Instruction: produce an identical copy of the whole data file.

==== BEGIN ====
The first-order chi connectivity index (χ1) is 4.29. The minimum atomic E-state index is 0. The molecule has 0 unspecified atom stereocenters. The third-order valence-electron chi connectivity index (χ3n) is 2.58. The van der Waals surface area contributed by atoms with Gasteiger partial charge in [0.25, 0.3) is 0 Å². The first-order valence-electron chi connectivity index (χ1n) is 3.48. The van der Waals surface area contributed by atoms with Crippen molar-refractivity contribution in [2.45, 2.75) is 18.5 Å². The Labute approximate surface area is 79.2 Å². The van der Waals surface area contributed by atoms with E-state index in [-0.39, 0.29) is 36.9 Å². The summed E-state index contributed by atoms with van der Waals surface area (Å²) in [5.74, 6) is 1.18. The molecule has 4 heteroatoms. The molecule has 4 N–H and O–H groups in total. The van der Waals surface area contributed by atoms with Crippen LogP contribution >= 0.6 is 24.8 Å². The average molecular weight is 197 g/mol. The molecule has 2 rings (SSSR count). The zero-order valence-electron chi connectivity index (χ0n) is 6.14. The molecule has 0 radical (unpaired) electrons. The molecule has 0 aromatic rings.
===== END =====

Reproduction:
The first-order chi connectivity index (χ1) is 4.29. The minimum atomic E-state index is 0. The molecule has 0 unspecified atom stereocenters. The third-order valence-electron chi connectivity index (χ3n) is 2.58. The van der Waals surface area contributed by atoms with Gasteiger partial charge in [0.25, 0.3) is 0 Å². The first-order valence-electron chi connectivity index (χ1n) is 3.48. The van der Waals surface area contributed by atoms with Crippen molar-refractivity contribution in [2.45, 2.75) is 18.5 Å². The Labute approximate surface area is 79.2 Å². The van der Waals surface area contributed by atoms with E-state index in [-0.39, 0.29) is 36.9 Å². The summed E-state index contributed by atoms with van der Waals surface area (Å²) in [5.74, 6) is 1.18. The molecule has 4 heteroatoms. The molecule has 4 N–H and O–H groups in total. The van der Waals surface area contributed by atoms with Crippen LogP contribution >= 0.6 is 24.8 Å². The average molecular weight is 197 g/mol. The molecule has 2 rings (SSSR count). The zero-order valence-electron chi connectivity index (χ0n) is 6.14. The molecule has 0 radical (unpaired) electrons. The molecule has 0 aromatic rings.